Resurrected Living
"What are you going to do with your new resurrected life? This is the heroic question." Richard Rohr



Congregational Singing

Churches of Christ get a mention in a recent post on the First Things blog and it is because of our worship. The post quotes another article by Justin Taylor in which Taylor observes the following about worship vs. concerts.

…there’s nothing wrong with concerts! It’s just that Christian worship is not a concert. Christian worship is a collective, communal, congregational practice–and the gathered sound and harmony of a congregation singing as one is integral to the practice of worship. It is a way of “performing” the reality that, in Christ, we are one body. But that requires that we actually be able to hear ourselves, and hear our sisters and brothers singing alongside us.

Check out From Church to Stage: Nurturing a Culture of Congregational Song

How an 82 Year Old Nun Became a Terrorist

This is an important read. I do not agree with trespassing, but the way these three peace activists have been treated is very disturbing. Check out How the US Turned Three Pacifists into Violent Terrorists

Facing a Changing Culture

Here are some good thoughts by Mark Dever on How to Survive a Cultural Crisis He writes,

The whole Christian faith is based on the idea that God takes people who are spiritually dead and gives them new life. Whenever we evangelize, we are evangelizing the cemetery.

There’s never been a time or a culture when it was natural to repent of your sins. That culture doesn’t exist, it hasn’t existed, it never will exist. Christians, churches, and pastors especially must know deep in their bones that we’ve always been about a work that’s supernatural.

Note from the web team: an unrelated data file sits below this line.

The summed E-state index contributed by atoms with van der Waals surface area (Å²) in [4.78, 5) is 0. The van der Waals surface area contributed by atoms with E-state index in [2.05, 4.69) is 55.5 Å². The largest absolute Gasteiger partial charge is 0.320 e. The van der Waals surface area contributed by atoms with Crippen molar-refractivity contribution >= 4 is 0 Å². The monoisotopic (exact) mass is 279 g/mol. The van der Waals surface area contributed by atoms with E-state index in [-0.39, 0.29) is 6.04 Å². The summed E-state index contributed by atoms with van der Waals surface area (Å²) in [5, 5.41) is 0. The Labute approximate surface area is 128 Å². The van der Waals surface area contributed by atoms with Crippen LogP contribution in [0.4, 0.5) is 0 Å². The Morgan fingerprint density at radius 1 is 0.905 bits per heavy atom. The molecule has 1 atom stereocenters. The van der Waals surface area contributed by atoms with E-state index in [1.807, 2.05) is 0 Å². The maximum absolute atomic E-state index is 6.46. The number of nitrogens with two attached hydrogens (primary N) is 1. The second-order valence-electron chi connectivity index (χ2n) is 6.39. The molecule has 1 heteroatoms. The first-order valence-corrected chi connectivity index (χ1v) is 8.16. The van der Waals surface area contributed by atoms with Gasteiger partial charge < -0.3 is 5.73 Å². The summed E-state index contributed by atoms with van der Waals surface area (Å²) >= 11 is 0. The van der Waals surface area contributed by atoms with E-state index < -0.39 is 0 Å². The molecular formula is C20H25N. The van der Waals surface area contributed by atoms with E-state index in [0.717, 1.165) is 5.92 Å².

Stephen King

Stephen King has a new book out and he has been doing some interviews. In an interview for Parade he talks about why it is important for kids to read. He says, “If you can read in the 21st century, you own the world.” Check out A Rare Interview with Master Storyteller Stephen King

In another interview he did for NPR, King talked about his belief in God. Although he admits to having some doubts he puts forth the following argument for God.

I choose to believe it. … I mean, there’s no downside to that. If you say, ‘Well, OK, I don’t believe in God. There’s no evidence of God,’ then you’re missing the stars in the sky and you’re missing the sunrises and sunsets and you’re missing the fact that bees pollinate all these crops and keep us alive and the way that everything seems to work together. Everything is sort of built in a way that to me suggests intelligent design.

Check out Stephen King On Growing Up, Believing In God And Getting Scared


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